Even though the marquee-value star names of the real-life drama Lion appear in the second half, it’s really the first half of the Garth Davis directed film that interests the most.
Based on an autobiographical book called A Long Way Home, Lion tells the true story of Saroo Brierly who at the age of five became lost from his Indian family after falling asleep on a train near his village and waking up 1600 kilometers away in Kolkata. When we first meet the boy, young Saroo (Sunny Pawar) lives in poverty. There isn’t even enough money for school.
Saroo and his older brother are begging at a railway station when Saroo boards a stationary train and falls asleep. When he wakes, like an end-of-the-world scenario, it’s as if the planet has emptied; the train is moving, but the carriages are vacant. As the little boy frantically runs along the passages he can find no one. Plus, all the doors are locked. He continually calls for his brother, but there is no answer.
Once the train finally arrives at its destination, Saroo doesn’t know it but he’s at the Howrah Railway Station in Kolkata. Not only is he miles from his family and his village, he can’t speak the local Bengali dialect, only Hindi. Unable to properly communicate or understand what is being said, Saroo runs from the train and roams the streets of the city, sleeping at night on flattened cardboard boxes and eating whatever scraps he can find from city trash dumps.
The film takes a surprisingly harrowing tone when late-night child abductors raid the tunnels where several lost children are sleeping. Saroo narrowly escapes, but the sequence is a painful one to watch as you realize the dangers the little boy is facing. He’s not simply lost, at every turn he’s a target for all kinds of merciless predators.
It will be at least forty-five minutes until the film changes location and tone, and this, oddly enough, is where things become less interesting. After more narrow escapes, the boy eventually ends up at a government-run center for abandoned children where he is finally adopted. Unable to locate any family, Saroo is declared an official lost child and finds himself on a plane to Tasmania, Australia where he is met at the airport by his new parents, John and Sue Brierly (David Wenham and Nicole Kidman). “You’ve come a long way,” the kindly Sue says to the boy, who at this point speaks little English. “You’ll tell me about it one day.” The couple also adopt a second Indian child, but he doesn’t adapt to new surroundings quite as well, bursting into hysterics and pounding fists against the wall.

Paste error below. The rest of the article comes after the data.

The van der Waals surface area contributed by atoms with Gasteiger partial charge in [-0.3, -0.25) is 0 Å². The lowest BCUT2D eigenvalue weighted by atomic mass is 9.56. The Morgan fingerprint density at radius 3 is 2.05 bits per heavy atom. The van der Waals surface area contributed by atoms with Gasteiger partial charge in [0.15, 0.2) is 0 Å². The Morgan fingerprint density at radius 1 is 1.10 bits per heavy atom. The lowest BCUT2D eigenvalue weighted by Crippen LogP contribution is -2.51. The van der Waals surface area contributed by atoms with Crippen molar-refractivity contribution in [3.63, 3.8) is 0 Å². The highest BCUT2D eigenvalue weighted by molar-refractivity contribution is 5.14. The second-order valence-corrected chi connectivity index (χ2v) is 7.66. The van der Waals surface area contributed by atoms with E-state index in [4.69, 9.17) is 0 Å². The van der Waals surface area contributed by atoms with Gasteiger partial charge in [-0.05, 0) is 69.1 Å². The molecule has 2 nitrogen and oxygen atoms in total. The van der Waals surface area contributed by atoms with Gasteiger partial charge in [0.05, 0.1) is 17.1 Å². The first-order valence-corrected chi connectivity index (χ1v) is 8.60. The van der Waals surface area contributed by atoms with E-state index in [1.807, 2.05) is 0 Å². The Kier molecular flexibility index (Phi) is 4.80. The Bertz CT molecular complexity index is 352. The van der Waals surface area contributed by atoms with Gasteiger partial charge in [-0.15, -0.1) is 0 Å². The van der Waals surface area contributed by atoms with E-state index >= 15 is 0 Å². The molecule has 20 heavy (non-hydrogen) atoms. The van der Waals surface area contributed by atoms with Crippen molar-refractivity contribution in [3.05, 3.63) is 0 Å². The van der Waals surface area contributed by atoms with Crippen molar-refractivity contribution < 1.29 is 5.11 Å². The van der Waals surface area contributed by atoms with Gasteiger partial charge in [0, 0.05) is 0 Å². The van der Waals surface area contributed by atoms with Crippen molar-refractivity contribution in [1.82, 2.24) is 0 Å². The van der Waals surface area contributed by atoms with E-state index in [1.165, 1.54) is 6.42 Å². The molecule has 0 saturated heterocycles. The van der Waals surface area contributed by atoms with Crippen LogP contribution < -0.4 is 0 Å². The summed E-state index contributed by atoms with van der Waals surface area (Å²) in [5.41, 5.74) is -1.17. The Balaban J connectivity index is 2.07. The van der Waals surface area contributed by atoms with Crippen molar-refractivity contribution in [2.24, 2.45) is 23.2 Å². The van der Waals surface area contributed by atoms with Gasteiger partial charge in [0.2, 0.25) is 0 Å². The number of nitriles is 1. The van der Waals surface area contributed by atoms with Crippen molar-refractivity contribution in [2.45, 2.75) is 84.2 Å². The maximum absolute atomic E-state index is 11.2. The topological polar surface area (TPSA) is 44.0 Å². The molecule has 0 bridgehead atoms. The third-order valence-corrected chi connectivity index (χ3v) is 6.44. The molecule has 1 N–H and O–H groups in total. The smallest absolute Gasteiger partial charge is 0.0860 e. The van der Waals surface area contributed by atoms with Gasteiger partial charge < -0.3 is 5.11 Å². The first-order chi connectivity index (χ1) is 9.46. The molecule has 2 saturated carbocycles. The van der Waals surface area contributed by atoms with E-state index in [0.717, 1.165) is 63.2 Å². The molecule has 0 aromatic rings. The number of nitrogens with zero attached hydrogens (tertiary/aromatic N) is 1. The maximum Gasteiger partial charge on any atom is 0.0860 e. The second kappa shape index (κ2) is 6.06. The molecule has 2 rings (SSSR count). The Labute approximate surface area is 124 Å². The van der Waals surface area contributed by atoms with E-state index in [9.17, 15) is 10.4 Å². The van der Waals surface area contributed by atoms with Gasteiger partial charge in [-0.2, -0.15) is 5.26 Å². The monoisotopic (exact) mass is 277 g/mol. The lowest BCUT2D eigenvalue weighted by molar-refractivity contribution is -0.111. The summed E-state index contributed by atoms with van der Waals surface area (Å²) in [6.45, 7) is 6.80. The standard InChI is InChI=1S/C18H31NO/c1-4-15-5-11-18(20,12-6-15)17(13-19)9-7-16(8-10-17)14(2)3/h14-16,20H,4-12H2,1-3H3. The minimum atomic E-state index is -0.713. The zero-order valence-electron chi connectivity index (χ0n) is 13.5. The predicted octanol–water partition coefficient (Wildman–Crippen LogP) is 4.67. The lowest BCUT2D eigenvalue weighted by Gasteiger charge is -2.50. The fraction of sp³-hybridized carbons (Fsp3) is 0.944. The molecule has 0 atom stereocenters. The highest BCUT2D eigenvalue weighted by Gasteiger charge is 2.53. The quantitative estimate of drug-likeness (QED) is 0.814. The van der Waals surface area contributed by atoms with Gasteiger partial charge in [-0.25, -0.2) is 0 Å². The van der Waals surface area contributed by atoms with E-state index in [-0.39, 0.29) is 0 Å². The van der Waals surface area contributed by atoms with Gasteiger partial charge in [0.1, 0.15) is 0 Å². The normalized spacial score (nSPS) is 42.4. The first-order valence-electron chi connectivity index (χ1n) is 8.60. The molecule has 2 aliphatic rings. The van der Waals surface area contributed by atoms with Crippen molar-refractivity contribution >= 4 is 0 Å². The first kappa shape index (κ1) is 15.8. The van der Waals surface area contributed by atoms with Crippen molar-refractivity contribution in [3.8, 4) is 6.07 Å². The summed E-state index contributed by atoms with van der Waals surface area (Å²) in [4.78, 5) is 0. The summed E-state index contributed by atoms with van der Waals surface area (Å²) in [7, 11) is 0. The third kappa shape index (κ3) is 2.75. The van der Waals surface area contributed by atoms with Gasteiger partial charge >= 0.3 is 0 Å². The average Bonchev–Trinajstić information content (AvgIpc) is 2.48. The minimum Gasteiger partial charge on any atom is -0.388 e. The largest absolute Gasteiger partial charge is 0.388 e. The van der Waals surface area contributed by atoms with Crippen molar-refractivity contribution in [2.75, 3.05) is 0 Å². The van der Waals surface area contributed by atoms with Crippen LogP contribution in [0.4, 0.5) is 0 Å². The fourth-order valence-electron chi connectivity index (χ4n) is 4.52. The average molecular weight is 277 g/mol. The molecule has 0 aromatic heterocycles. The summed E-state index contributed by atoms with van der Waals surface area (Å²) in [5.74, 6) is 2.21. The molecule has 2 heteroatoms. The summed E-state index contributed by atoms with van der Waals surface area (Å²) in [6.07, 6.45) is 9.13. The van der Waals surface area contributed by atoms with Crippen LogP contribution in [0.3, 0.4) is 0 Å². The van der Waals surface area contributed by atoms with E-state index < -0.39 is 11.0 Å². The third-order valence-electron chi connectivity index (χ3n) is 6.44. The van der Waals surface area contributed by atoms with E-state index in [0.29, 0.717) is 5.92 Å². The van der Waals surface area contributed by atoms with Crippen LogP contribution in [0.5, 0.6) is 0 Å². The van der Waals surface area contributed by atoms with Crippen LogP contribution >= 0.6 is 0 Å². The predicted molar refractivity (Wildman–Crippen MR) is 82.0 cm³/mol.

It’s twenty years later and Saroo is a grown man, now educated and speaking the language with an Aussie accent and played by Dev Patel. He’s had a good life with the Brierlys, who clearly love him. So, too, does his girlfriend, Lucy (Rooney Mara). It’s while at an Indian-food dinner party where Saroo suddenly reflects back on his origins and where his real family may be. The way the film sets the moment, you get the impression that thinking about his past is something he’s never before considered.
With all the film’s advance publicity, plus the fact that the book itself was well-received, most already know the emotional outcome before going in and are aware of how Saroo used Google Earth maps to relocate his Indian village. With this in mind, the film suffers not only from advance knowledge but a lack of any sense of real suspense. Patel does a lot of emotional soul-searching with lengthy, moody moments that, frankly, drag, which comes as something of a letdown when the first half with the little boy, vulnerable and lost in the streets of Kolkata, is particularly strong.
However, the scene where Kidman later explains to Patel why she adopted him and his step-brother rather than have her own children is a genuine, heartfelt moment delivered with convincing emotion. Plus, the inevitable reunion with his real mother near the end will move many to tears, and it should.
But when in some final closing titles the film tells of events that had occurred once Saroo fell asleep on that train twenty years earlier (Saroo’s mother spent years looking for her lost son, visiting temples and traveling on trains to different places in the hope of recreating the child’s steps) you can’t help but feel how rich the film might have been, particularly in that second half despite Nicole Kidman’s welcomed presence, had it not told the story exclusively from Saroo’s point of view.
MPAA Rating: PG-13 Length: 120 Minutes Overall Rating: 7 (out of 10)